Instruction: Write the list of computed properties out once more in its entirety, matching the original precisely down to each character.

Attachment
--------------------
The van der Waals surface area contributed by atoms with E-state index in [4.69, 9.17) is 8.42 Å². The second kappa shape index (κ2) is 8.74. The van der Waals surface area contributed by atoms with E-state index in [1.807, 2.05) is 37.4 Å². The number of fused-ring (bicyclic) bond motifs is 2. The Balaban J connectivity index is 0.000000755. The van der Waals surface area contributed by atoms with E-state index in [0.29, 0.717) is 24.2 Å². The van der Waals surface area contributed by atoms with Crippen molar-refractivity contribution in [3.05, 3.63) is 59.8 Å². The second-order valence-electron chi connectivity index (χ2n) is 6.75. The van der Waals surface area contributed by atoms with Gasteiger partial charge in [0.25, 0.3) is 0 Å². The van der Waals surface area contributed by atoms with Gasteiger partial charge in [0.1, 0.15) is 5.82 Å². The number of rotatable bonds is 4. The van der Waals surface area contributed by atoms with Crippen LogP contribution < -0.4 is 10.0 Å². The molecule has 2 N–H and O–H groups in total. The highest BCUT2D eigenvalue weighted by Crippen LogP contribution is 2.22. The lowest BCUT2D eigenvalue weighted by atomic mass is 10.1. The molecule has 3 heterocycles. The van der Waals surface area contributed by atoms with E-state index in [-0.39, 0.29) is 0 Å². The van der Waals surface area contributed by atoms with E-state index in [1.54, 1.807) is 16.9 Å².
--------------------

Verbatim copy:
The van der Waals surface area contributed by atoms with E-state index in [4.69, 9.17) is 8.42 Å². The second kappa shape index (κ2) is 8.74. The van der Waals surface area contributed by atoms with E-state index in [1.807, 2.05) is 37.4 Å². The number of fused-ring (bicyclic) bond motifs is 2. The Balaban J connectivity index is 0.000000755. The van der Waals surface area contributed by atoms with E-state index in [0.29, 0.717) is 24.2 Å². The van der Waals surface area contributed by atoms with Crippen molar-refractivity contribution in [3.05, 3.63) is 59.8 Å². The second-order valence-electron chi connectivity index (χ2n) is 6.75. The van der Waals surface area contributed by atoms with Gasteiger partial charge in [0.25, 0.3) is 0 Å². The van der Waals surface area contributed by atoms with Gasteiger partial charge in [0.1, 0.15) is 5.82 Å². The number of rotatable bonds is 4. The van der Waals surface area contributed by atoms with Crippen LogP contribution < -0.4 is 10.0 Å². The molecule has 2 N–H and O–H groups in total. The highest BCUT2D eigenvalue weighted by Crippen LogP contribution is 2.22. The lowest BCUT2D eigenvalue weighted by atomic mass is 10.1. The molecule has 3 heterocycles. The van der Waals surface area contributed by atoms with E-state index in [-0.39, 0.29) is 0 Å². The van der Waals surface area contributed by atoms with E-state index in [1.54, 1.807) is 16.9 Å².